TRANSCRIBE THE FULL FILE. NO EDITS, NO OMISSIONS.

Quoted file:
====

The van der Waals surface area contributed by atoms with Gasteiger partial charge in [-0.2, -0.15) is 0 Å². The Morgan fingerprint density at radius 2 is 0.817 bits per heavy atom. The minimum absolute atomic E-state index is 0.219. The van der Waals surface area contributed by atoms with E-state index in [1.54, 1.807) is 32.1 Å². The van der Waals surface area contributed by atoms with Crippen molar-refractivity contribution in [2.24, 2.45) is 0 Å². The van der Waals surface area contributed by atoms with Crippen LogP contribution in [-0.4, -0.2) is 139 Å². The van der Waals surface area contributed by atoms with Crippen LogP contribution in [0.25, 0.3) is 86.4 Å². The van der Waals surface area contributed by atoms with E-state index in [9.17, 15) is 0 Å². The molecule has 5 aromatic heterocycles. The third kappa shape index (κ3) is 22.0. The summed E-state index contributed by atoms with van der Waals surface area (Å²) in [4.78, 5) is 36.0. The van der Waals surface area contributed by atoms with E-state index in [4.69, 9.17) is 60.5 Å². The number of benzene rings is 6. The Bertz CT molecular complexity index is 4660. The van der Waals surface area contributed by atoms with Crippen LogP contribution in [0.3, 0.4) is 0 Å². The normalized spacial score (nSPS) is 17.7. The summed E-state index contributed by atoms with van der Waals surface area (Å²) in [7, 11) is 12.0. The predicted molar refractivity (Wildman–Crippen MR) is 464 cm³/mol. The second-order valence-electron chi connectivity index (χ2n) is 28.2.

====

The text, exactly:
The van der Waals surface area contributed by atoms with Gasteiger partial charge in [-0.2, -0.15) is 0 Å². The Morgan fingerprint density at radius 2 is 0.817 bits per heavy atom. The minimum absolute atomic E-state index is 0.219. The van der Waals surface area contributed by atoms with E-state index in [1.54, 1.807) is 32.1 Å². The van der Waals surface area contributed by atoms with Crippen molar-refractivity contribution in [2.24, 2.45) is 0 Å². The van der Waals surface area contributed by atoms with Crippen LogP contribution in [-0.4, -0.2) is 139 Å². The van der Waals surface area contributed by atoms with Crippen LogP contribution in [0.25, 0.3) is 86.4 Å². The van der Waals surface area contributed by atoms with E-state index in [9.17, 15) is 0 Å². The molecule has 5 aromatic heterocycles. The third kappa shape index (κ3) is 22.0. The summed E-state index contributed by atoms with van der Waals surface area (Å²) in [4.78, 5) is 36.0. The van der Waals surface area contributed by atoms with E-state index in [4.69, 9.17) is 60.5 Å². The number of benzene rings is 6. The Bertz CT molecular complexity index is 4660. The van der Waals surface area contributed by atoms with Crippen LogP contribution in [0.3, 0.4) is 0 Å². The normalized spacial score (nSPS) is 17.7. The summed E-state index contributed by atoms with van der Waals surface area (Å²) in [7, 11) is 12.0. The predicted molar refractivity (Wildman–Crippen MR) is 464 cm³/mol. The second-order valence-electron chi connectivity index (χ2n) is 28.2.